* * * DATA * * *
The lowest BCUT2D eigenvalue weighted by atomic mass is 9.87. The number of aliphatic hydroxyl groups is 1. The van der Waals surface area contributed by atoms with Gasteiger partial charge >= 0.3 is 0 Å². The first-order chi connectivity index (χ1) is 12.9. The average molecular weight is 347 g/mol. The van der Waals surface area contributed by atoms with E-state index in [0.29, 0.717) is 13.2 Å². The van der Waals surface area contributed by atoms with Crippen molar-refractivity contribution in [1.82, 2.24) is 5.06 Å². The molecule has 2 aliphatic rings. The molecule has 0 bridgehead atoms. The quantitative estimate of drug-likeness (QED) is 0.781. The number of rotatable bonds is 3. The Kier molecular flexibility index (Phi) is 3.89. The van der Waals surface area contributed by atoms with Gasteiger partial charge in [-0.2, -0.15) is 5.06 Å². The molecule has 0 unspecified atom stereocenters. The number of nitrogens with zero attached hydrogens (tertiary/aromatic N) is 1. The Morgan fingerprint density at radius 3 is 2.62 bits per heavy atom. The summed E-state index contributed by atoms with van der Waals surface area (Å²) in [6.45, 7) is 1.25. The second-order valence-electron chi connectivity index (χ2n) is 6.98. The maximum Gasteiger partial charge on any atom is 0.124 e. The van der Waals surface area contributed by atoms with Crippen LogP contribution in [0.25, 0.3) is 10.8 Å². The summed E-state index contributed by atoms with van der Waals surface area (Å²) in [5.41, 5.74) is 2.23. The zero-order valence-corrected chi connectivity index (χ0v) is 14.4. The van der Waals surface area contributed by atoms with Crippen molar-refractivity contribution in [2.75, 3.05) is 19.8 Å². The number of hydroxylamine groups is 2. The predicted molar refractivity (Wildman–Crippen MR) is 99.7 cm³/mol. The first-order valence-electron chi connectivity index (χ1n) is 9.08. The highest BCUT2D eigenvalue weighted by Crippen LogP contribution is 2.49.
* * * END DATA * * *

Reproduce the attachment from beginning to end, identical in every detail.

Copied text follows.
The lowest BCUT2D eigenvalue weighted by atomic mass is 9.87. The number of aliphatic hydroxyl groups is 1. The van der Waals surface area contributed by atoms with Gasteiger partial charge >= 0.3 is 0 Å². The first-order chi connectivity index (χ1) is 12.9. The average molecular weight is 347 g/mol. The van der Waals surface area contributed by atoms with E-state index in [0.29, 0.717) is 13.2 Å². The van der Waals surface area contributed by atoms with Crippen molar-refractivity contribution in [1.82, 2.24) is 5.06 Å². The molecule has 2 aliphatic rings. The molecule has 0 bridgehead atoms. The quantitative estimate of drug-likeness (QED) is 0.781. The number of rotatable bonds is 3. The Kier molecular flexibility index (Phi) is 3.89. The van der Waals surface area contributed by atoms with Gasteiger partial charge in [-0.2, -0.15) is 5.06 Å². The molecule has 0 unspecified atom stereocenters. The number of nitrogens with zero attached hydrogens (tertiary/aromatic N) is 1. The Morgan fingerprint density at radius 3 is 2.62 bits per heavy atom. The summed E-state index contributed by atoms with van der Waals surface area (Å²) in [6.45, 7) is 1.25. The second-order valence-electron chi connectivity index (χ2n) is 6.98. The maximum Gasteiger partial charge on any atom is 0.124 e. The van der Waals surface area contributed by atoms with Crippen LogP contribution in [0.25, 0.3) is 10.8 Å². The summed E-state index contributed by atoms with van der Waals surface area (Å²) in [5.41, 5.74) is 2.23. The zero-order valence-corrected chi connectivity index (χ0v) is 14.4. The van der Waals surface area contributed by atoms with Crippen molar-refractivity contribution in [2.75, 3.05) is 19.8 Å². The number of hydroxylamine groups is 2. The predicted molar refractivity (Wildman–Crippen MR) is 99.7 cm³/mol. The first-order valence-electron chi connectivity index (χ1n) is 9.08. The highest BCUT2D eigenvalue weighted by Crippen LogP contribution is 2.49.